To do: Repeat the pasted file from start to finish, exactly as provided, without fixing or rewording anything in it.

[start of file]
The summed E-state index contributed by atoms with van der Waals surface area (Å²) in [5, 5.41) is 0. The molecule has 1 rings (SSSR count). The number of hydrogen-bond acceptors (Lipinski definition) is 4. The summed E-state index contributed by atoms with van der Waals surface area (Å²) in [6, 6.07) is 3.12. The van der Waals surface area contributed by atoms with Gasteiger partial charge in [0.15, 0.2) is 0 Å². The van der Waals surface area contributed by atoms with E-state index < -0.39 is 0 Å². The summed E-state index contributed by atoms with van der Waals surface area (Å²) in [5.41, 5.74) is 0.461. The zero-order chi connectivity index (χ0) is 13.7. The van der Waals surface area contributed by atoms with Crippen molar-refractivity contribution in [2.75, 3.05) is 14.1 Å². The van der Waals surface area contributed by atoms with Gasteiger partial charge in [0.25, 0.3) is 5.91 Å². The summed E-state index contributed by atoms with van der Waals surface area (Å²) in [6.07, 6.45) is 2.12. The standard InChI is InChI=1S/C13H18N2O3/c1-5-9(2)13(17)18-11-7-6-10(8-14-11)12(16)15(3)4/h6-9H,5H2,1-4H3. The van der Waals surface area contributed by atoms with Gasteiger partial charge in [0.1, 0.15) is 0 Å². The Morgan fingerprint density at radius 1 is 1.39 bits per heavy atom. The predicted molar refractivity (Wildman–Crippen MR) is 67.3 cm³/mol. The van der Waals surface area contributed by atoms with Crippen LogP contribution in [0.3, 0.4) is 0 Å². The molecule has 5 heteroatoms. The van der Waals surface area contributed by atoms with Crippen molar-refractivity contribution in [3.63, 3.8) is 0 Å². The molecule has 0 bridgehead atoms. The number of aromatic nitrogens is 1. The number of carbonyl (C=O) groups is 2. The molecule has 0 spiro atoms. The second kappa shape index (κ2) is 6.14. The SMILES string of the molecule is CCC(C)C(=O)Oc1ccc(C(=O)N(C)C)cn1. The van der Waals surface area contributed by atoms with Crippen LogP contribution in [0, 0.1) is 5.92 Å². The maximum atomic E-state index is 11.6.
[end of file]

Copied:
The summed E-state index contributed by atoms with van der Waals surface area (Å²) in [5, 5.41) is 0. The molecule has 1 rings (SSSR count). The number of hydrogen-bond acceptors (Lipinski definition) is 4. The summed E-state index contributed by atoms with van der Waals surface area (Å²) in [6, 6.07) is 3.12. The van der Waals surface area contributed by atoms with Gasteiger partial charge in [0.15, 0.2) is 0 Å². The van der Waals surface area contributed by atoms with E-state index < -0.39 is 0 Å². The summed E-state index contributed by atoms with van der Waals surface area (Å²) in [5.41, 5.74) is 0.461. The zero-order chi connectivity index (χ0) is 13.7. The van der Waals surface area contributed by atoms with Crippen molar-refractivity contribution in [2.75, 3.05) is 14.1 Å². The van der Waals surface area contributed by atoms with Gasteiger partial charge in [0.25, 0.3) is 5.91 Å². The summed E-state index contributed by atoms with van der Waals surface area (Å²) in [6.07, 6.45) is 2.12. The standard InChI is InChI=1S/C13H18N2O3/c1-5-9(2)13(17)18-11-7-6-10(8-14-11)12(16)15(3)4/h6-9H,5H2,1-4H3. The van der Waals surface area contributed by atoms with Gasteiger partial charge in [0.1, 0.15) is 0 Å². The Morgan fingerprint density at radius 1 is 1.39 bits per heavy atom. The predicted molar refractivity (Wildman–Crippen MR) is 67.3 cm³/mol. The van der Waals surface area contributed by atoms with Crippen LogP contribution in [0.3, 0.4) is 0 Å². The molecule has 5 heteroatoms. The van der Waals surface area contributed by atoms with Crippen molar-refractivity contribution in [3.63, 3.8) is 0 Å². The molecule has 0 bridgehead atoms. The number of aromatic nitrogens is 1. The number of carbonyl (C=O) groups is 2. The molecule has 0 spiro atoms. The second kappa shape index (κ2) is 6.14. The SMILES string of the molecule is CCC(C)C(=O)Oc1ccc(C(=O)N(C)C)cn1. The van der Waals surface area contributed by atoms with Crippen LogP contribution in [0, 0.1) is 5.92 Å². The maximum atomic E-state index is 11.6.